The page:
Sustained attacks on the company’s owners, management, finances, workforce, future, brand and partners have created a general percep-tion that the manufacturer is practically on its last legs.
Yet, behind the persistent attacks, MG Rover has been busy preparing for the future, with a major announcement about a future joint venture with Chinese manufacturing giant Shanghai Automotive Industry Corporation (SAIC), expected soon, which will secure the funding for a new model range in 2006.
And it is still selling cars, with 2004 sales of about 120,000 units globally and about 76,000 in the UK. Admittedly not enough (in fact, in the UK a fall of 13.5% for MG and 24% for Rover), but still a long way from a company devoid of hope.
The company has also been investing heavily in its future by bringing in new talent.
Two months ago, Kevin Brown was the latest to join the team as corporate sales director for MG Rover.
Although he knows there is a lot of work to do, he is convinced the company has huge potential in future years.
He said: ‘Part of the reason why I joined is I have great affection for this company. I want to be part of the team that turns this business around.
‘People have said the company is a basket case, but I am not a lemming. We have a lot of work to do, but I know we can do this. Turning the corner will be the pinnacle of my career.’
But despite his confidence in the business, Brown admits there is work to be done to translate his belief in the company into hard sales among fleet operators.
For 2004, fleet sales for both MG and Rover were about 20,000 units, down over one-fifth, with Rover taking 75%.
Brown said: ‘Sales performance in 2004 was extremely disappointing, but for the last couple of months, we have been working on making 2005 a year for improved sales. ‘We are totally committed. Salaries alone in the fleet department are more than £1 million before additional costs. Can you imagine a company spending that kind of money if it wasn’t committed to the market?’
As part of the bid to improve fleet sales, there has been a wholesale reworking of the department, moving away from staff selling to fleets of any size. Instead, there are four key areas, with a team of five focused on helping dealers sell to smaller fleet operators.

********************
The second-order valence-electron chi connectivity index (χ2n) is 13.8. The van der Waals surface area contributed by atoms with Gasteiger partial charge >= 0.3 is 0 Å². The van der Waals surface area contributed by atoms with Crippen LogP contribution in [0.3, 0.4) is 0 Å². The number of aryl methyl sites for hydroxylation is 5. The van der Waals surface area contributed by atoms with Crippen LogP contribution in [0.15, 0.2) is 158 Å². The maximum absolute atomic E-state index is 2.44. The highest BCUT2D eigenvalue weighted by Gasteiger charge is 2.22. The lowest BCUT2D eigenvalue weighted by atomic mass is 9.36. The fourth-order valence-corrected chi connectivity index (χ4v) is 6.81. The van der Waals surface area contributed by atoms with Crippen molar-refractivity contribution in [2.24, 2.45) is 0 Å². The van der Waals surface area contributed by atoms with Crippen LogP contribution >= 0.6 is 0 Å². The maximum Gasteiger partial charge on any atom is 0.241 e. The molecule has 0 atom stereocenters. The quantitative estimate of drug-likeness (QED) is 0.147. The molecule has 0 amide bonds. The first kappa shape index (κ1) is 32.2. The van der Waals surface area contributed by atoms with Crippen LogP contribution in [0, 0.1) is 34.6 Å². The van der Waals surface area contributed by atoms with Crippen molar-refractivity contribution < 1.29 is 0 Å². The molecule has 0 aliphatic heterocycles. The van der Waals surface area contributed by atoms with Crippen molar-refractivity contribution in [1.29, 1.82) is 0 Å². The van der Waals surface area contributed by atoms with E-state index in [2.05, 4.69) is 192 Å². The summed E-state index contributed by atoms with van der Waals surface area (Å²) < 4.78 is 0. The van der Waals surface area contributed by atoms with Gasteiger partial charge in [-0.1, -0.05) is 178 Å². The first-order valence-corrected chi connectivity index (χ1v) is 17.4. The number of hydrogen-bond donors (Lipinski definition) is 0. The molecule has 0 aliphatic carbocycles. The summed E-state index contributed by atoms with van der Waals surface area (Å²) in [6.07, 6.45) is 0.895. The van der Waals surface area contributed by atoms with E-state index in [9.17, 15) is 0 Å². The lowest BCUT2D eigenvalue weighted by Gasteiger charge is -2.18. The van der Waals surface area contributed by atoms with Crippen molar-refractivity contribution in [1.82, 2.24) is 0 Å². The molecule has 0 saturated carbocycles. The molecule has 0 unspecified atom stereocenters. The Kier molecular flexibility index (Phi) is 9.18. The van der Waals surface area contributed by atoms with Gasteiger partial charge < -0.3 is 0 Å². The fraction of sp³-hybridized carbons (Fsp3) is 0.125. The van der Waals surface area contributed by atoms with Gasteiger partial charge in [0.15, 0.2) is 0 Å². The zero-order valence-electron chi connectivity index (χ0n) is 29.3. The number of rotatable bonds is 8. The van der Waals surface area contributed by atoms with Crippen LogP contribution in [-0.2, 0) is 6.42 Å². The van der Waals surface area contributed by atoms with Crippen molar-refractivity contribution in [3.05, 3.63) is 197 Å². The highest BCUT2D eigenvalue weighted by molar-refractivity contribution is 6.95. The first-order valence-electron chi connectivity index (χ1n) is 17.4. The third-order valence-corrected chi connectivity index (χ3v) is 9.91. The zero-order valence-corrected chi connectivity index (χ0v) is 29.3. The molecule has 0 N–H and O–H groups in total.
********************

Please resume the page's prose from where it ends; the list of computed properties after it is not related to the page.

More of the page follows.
Two separate teams concentrate on the rental and leasing industry, while there are two further teams working on large fleet sales. One team covers new business development and a national accounts team covers current supply deals. Already the department has 32 staff, but more team members are being added.
Much of the company’s future success hinges on the investment that will be generated by the SAIC deal, but Brown is confident the firm already has good product to offer. He said: ‘We have some extremely good cars that are good to drive, fuel efficient and reliable. They have competitive leasing rates and good residual values. They are excellent products, but we may not have effectively communicated the benefits.
‘We will have more focused products next year, playing to the brand advantages of MG and Rover, with more corporate sales activity.’
This includes a clearer brand separation at MG and Rover dealerships, due this year. Brown added: ‘The biggest challenge is getting people to drive our cars who have not done so for a while.’
Brown plans 2005 as a development year, with a number of announcements planned, before new products come on stream in 2006.
And even with the backing of new investment from the SAIC deal, he knows there will still be a great challenge.
He said: ‘No-one has written a law saying MG Rover will be successful. We just have to be successful and I am sure that will happen.’
Kevin Brown life and times